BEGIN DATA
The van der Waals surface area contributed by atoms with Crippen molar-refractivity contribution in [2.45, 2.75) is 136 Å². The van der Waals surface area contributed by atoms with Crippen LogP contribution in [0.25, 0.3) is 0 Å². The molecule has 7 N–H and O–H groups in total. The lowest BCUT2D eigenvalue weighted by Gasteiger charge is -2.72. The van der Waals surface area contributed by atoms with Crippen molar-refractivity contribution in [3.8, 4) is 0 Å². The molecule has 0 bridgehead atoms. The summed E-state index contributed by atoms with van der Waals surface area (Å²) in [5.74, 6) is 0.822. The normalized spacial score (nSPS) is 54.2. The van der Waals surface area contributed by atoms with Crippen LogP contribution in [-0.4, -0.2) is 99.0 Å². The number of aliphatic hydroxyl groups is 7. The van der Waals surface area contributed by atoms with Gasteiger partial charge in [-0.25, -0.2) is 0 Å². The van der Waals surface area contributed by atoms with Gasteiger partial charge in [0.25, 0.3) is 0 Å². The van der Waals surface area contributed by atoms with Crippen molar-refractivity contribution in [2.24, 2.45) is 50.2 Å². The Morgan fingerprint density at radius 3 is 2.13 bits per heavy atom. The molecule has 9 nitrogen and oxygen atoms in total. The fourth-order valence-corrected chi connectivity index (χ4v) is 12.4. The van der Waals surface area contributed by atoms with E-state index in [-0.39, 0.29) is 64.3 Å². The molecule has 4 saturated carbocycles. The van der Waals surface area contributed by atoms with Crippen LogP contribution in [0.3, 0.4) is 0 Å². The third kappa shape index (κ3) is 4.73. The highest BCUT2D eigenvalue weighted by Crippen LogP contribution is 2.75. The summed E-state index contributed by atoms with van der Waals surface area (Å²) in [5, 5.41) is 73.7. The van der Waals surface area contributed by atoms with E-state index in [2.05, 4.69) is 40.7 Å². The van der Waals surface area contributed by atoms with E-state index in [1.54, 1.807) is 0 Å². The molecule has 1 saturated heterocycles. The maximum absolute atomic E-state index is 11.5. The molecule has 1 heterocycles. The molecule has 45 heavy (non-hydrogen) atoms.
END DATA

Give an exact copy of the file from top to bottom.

The van der Waals surface area contributed by atoms with Crippen molar-refractivity contribution in [2.45, 2.75) is 136 Å². The van der Waals surface area contributed by atoms with Crippen LogP contribution in [0.25, 0.3) is 0 Å². The molecule has 7 N–H and O–H groups in total. The lowest BCUT2D eigenvalue weighted by Gasteiger charge is -2.72. The van der Waals surface area contributed by atoms with Crippen molar-refractivity contribution in [3.8, 4) is 0 Å². The molecule has 0 bridgehead atoms. The summed E-state index contributed by atoms with van der Waals surface area (Å²) in [5.74, 6) is 0.822. The normalized spacial score (nSPS) is 54.2. The van der Waals surface area contributed by atoms with Crippen LogP contribution in [-0.4, -0.2) is 99.0 Å². The number of aliphatic hydroxyl groups is 7. The van der Waals surface area contributed by atoms with Gasteiger partial charge in [-0.25, -0.2) is 0 Å². The van der Waals surface area contributed by atoms with Gasteiger partial charge in [0.25, 0.3) is 0 Å². The van der Waals surface area contributed by atoms with Crippen molar-refractivity contribution in [2.24, 2.45) is 50.2 Å². The Morgan fingerprint density at radius 3 is 2.13 bits per heavy atom. The molecule has 9 nitrogen and oxygen atoms in total. The fourth-order valence-corrected chi connectivity index (χ4v) is 12.4. The van der Waals surface area contributed by atoms with E-state index in [-0.39, 0.29) is 64.3 Å². The molecule has 4 saturated carbocycles. The van der Waals surface area contributed by atoms with Crippen LogP contribution in [0.3, 0.4) is 0 Å². The third kappa shape index (κ3) is 4.73. The highest BCUT2D eigenvalue weighted by Crippen LogP contribution is 2.75. The summed E-state index contributed by atoms with van der Waals surface area (Å²) in [5, 5.41) is 73.7. The van der Waals surface area contributed by atoms with E-state index in [2.05, 4.69) is 40.7 Å². The van der Waals surface area contributed by atoms with E-state index in [1.54, 1.807) is 0 Å². The molecule has 1 saturated heterocycles. The maximum absolute atomic E-state index is 11.5. The molecule has 1 heterocycles. The molecule has 45 heavy (non-hydrogen) atoms.